A concert for Africa's future


AIDS: As the disease continues to ravage a continent, musicians join to raise awareness -- and money.

December 01, 2003|By John Murphy | John Murphy,SUN FOREIGN STAFF

JOHANNESBURG, South Africa -- South Africans may have long forgotten the passionate anti-apartheid speeches they heard during their struggle against white minority rule. But few forget the music. More than any speech, the songs and chants of protest united and inspired generations of South Africans to join the fight for political freedom.

Now music may help save South Africa once again.

To mark World AIDS Day, which is today, a long list of musicians -- including U2's Bono, Peter Gabriel, Beyonce Knowles, The Eurythmics, Queen, and even reclusive folk singer Yusuf Islam (better known as Cat Stevens) -- flew to South Africa at the invitation of former South African President Nelson Mandela to sing at an AIDS awareness concert in Cape Town Saturday night.

Modeled on the Live Aid concerts of 1985 that raised millions of dollars to fight hunger in Ethiopia, Nelson Mandela's 46664 concert to fight AIDS will be broadcast today on MTV and television networks worldwide and call on viewers to make donations to combat the epidemic. Organizers say it will reach about 2 billion people in 166 countries.

"46664 was my prison number for the 18 years that I was imprisoned on Robben Island. I was supposed to be reduced to that number," Mandela, 85, told an audience of 40,000 people gathered in Cape Town's Green Point Stadium, within sight of Robben Island. "Millions of people infected with HIV and AIDS are in danger of being reduced to mere numbers unless we act. They too are serving a prison sentence for life."

It's unclear how much money the musical event will raise. If nothing else, it offered a few hours of inspiration after a week of gloomy forecasts about the steady march of HIV/AIDS across the African continent and the globe.

This year, AIDS has killed 3 million people worldwide, and 5 million people became newly infected with the human immunodeficiency virus, the highest figures ever recorded for one year, according to a report released last week by the United Nations and the World Health Organization. The number of people infected with the virus now stands at 40 million.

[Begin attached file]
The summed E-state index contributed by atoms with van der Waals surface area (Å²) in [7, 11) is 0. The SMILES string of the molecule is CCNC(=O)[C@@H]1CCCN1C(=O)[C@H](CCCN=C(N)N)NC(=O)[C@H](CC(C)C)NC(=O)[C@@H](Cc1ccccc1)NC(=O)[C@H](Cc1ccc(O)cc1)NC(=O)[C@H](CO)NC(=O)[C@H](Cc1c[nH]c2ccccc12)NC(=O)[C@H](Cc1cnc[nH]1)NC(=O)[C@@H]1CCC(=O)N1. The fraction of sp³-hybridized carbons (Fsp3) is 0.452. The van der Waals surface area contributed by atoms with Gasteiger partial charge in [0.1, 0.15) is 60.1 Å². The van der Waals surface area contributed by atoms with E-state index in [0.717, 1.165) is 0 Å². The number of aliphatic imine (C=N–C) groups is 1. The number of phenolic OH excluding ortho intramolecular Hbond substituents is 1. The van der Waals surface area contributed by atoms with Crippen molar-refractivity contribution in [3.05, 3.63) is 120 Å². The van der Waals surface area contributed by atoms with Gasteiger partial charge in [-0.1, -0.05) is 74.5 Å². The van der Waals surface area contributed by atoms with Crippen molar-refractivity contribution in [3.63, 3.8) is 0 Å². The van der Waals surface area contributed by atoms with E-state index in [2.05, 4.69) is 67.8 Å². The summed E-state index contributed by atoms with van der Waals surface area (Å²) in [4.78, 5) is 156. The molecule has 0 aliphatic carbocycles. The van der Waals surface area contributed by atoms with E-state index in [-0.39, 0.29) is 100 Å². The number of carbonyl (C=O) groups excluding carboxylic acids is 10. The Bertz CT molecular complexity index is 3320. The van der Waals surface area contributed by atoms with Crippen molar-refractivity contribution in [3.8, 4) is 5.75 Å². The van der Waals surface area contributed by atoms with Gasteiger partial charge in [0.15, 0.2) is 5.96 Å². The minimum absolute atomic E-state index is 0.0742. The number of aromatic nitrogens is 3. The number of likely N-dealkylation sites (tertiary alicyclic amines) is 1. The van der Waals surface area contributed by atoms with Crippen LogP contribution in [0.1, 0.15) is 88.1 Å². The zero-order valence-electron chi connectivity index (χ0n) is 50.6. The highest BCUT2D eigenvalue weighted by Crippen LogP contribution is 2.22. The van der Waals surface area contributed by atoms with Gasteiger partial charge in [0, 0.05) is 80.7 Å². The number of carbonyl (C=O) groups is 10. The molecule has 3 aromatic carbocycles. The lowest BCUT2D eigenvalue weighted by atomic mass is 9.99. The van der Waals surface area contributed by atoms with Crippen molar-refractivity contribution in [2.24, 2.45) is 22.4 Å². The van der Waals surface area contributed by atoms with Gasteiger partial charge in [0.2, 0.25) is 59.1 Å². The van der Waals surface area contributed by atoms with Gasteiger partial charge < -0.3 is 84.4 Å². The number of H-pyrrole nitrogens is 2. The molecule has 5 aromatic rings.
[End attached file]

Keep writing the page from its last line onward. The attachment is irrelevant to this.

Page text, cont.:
The hardest-hit part of the world remains sub-Saharan Africa, where 26.6 million people are infected with the virus, including 3.2 million who became infected during the last year. Of the 3 million AIDS deaths worldwide this year, more than 2 million of the victims lived in sub-Saharan Africa.

From the tiniest villages to the largest cities in Africa, hospital wards spill over with skeletal AIDS victims lying listlessly in beds or lingering in hallways, waiting to take their last breaths. For the living, mourning has become a painful routine. Each weekend the survivors trudge to the graveyards, carrying the epidemic's latest victims, knowing that next week there will likely be new bodies to bury. In a region of the world where many economies lay in ruins, coffin making remains a top growth industry.

And the worst is yet to come, experts fear.

"It is quite clear that our current global efforts remain entirely inadequate for an epidemic that is continuing to spiral out of control. AIDS is tightening its grip on southern Africa and threatening other regions of the world," said Dr. Peter Piot, executive director of UNAIDS, in a statement last week.

A new wave of infections is spreading across China, India, Indonesia and Russia, according to the United Nations report. The report calls on the countries to increase efforts to prevent the spread of the epidemic. Piot warned that these countries can "act now or pay later -- as Africa is having to pay."

Perhaps no country is paying a higher price than South Africa, where an estimated 5.3 million people are infected with HIV -- more than any other country in the world.

"Because of South Africa's relatively recent epidemic and given current trends, AIDS deaths will continue to increase rapidly over the next five years at least; in short the worst lies ahead," the report says. The one way to stop such a disaster is "a speedily-realized national antiretroviral program," the report adds.

In recent years, such a program appeared out of the question in South Africa, where President Thabo Mbeki drew worldwide criticism for questioning whether HIV causes AIDS and his health minister dismissed anti-AIDS drugs as toxic.

But after years of public outcry, South Africa announced last month that it would make the drugs available to the public. Under the treatment rollout program, there will be one treatment site in each of the country's health districts and within five years treatment facilities in each municipality.

Despite the applause surrounding the announcement, many challenges remain. There is an acute shortage of nurses and properly trained health workers to administer the treatment programs. Millions of dollars must be spent on training to meet the demand for treatment.

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